5 Tools for Stock Traders

Investing
5 tools for stock traders story

The days of reading stock quotes in the newspaper are long gone. Now, stock traders get streaming quotes on their smartphones, buy stocks via those phones or advanced trading platforms, and get company news and updates via Apple Watch alerts, chat rooms and Twitter.

Bottom line: If you’re not taking advantage of stock trading technology, you’re missing out. The following tools can streamline your process, improve your research capabilities and (possibly) boost your returns.

1. A strong trading platform

Choosing a broker with a robust trading platform is step one, and it can be a tricky balance: Often, brokers with advanced trading platforms have higher trade commissions or require a minimum number of trades or minimum account balance to access the platform.

There are, however, some clear winners here: TD Ameritrade leads the pack with its thinkorswim and TradeArchitect offerings, both of which are available to all customers (though the broker’s trade commissions are on the high side at $9.99). OptionsHouse also has strong trading tools and charges half the commission at $4.95 per trade. And for advanced traders, Interactive Brokers has a well-regarded platform and low per-share commissions, though the broker does impose monthly trade minimums.

 


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2. A mobile trading app

If you’re serious about trading, you’re going to want the ability to do it on the go, which means choosing a broker with a strong mobile trading app. These apps range from bare-bones — the ability to execute basic trades and view quotes — to near mirror images of a web or desktop platform, with advanced capabilities like charting, complex options trades and screeners.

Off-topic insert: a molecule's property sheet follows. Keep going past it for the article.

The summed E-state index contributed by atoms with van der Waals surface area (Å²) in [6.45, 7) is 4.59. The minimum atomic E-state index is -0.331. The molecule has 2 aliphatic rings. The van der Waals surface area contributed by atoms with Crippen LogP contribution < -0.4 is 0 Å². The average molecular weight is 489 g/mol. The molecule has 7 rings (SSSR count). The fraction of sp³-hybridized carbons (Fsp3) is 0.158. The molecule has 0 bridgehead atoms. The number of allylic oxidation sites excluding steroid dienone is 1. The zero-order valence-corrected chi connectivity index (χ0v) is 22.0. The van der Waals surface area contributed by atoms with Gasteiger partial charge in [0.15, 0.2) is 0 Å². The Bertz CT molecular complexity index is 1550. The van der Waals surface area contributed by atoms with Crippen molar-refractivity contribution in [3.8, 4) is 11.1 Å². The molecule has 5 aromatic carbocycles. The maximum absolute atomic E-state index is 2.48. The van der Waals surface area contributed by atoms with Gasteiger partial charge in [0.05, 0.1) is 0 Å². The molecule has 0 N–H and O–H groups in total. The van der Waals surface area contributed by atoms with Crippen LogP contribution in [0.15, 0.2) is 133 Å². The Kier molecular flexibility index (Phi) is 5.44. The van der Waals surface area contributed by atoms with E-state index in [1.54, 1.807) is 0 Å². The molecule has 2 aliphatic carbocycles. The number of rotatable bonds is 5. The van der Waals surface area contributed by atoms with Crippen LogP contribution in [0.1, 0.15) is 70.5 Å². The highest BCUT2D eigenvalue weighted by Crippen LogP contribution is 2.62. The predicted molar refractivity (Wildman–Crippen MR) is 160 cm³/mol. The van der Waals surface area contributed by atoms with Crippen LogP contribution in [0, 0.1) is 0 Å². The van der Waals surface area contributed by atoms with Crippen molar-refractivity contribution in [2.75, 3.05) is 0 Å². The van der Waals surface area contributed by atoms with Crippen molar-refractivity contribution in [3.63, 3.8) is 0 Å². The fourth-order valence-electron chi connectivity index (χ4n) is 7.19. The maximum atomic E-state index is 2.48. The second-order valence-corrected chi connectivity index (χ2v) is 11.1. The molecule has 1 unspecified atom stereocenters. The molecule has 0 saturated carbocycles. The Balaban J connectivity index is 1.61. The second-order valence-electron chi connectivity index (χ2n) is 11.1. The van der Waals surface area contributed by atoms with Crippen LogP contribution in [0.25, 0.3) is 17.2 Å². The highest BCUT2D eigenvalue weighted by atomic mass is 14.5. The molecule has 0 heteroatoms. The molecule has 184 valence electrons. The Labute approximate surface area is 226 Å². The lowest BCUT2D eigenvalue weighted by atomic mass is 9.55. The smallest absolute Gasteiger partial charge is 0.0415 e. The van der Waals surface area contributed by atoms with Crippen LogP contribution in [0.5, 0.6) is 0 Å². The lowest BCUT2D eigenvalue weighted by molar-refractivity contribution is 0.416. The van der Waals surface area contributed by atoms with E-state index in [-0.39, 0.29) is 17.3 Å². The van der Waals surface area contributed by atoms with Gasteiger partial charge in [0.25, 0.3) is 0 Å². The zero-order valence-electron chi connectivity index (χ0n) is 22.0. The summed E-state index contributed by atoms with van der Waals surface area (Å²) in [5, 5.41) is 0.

In our roundup of best investing apps, we picked TD Ameritrade and E-Trade as the winners for stock trading — both offer near-desktop trade capabilities on their mobile platforms. But if cost is your primary concern, Robinhood and Loyal3 are worth a look. Both services offer commission-free trading, though Loyal3’s selection is limited to around 70 blue-chip stocks.

3. Stock screeners

Stock screeners take much of the weight off the trader’s plate, allowing you to quickly search for a stock based on criteria you’ve defined, like market capitalization (in other words, the value and size of the company), dividend yield, industry or share price.

Most of the trading platforms offered by online brokers include a screener (and some brokers also have screeners for exchange-traded funds, mutual funds or options). But many advanced traders recommend Finviz, which has really in-depth screening capabilities that can help you dial down to trade opportunities. The site also offers charts, U.S. and international market maps and quotes. The basic services are free, but Finviz offers an elite subscription that starts at just under $25 a month.

4. Stock charts

Charting is integral for any trader who uses technical analysis, which involves evaluating past movements as a means to predict future performance.

TradingView

Stock charts assist in that analysis by showing the performance of a security over time, allowing traders to recognize patterns and look at various technical indicators. Users can use charts to dig into a stock’s history and recognize volatility, as well as compare multiple securities and benchmark performance to indexes, like the S&P 500.

Online brokers offer charting capabilities that vary in depth; outside resources include websites like TradingView and StockCharts.com, which both offer a number of free features as well as upgraded memberships. StockCharts.com offers a ChartSchool to get new users familiar with charting.

5. Idea-generation tools

There are a lot of ways to come up with trade ideas, including subscription-based services.  Briefing.com is one of the most popular, offering everything from live market updates to IPO previews to emerging growth stock opportunities. Another service, Seasonalysis, identifies seasonal stock trends.

The other way traders research a stock is through fundamental analysis, and that involves digging into financial statements, company news and outside research reports written by professional analysts. When you do this, you get a clear picture of how individual companies and industries are doing, and that can lead to trade ideas.

Brokers often provide this information from third-party sources; the more research available, the better. Fidelity in particular is known for its breadth of research.

This post was updated on 9/30/2016.

Arielle O’Shea is a staff writer at NerdWallet, a personal finance website. Email: aoshea@nerdwallet.com. Twitter: @arioshea.


Top image via iStock.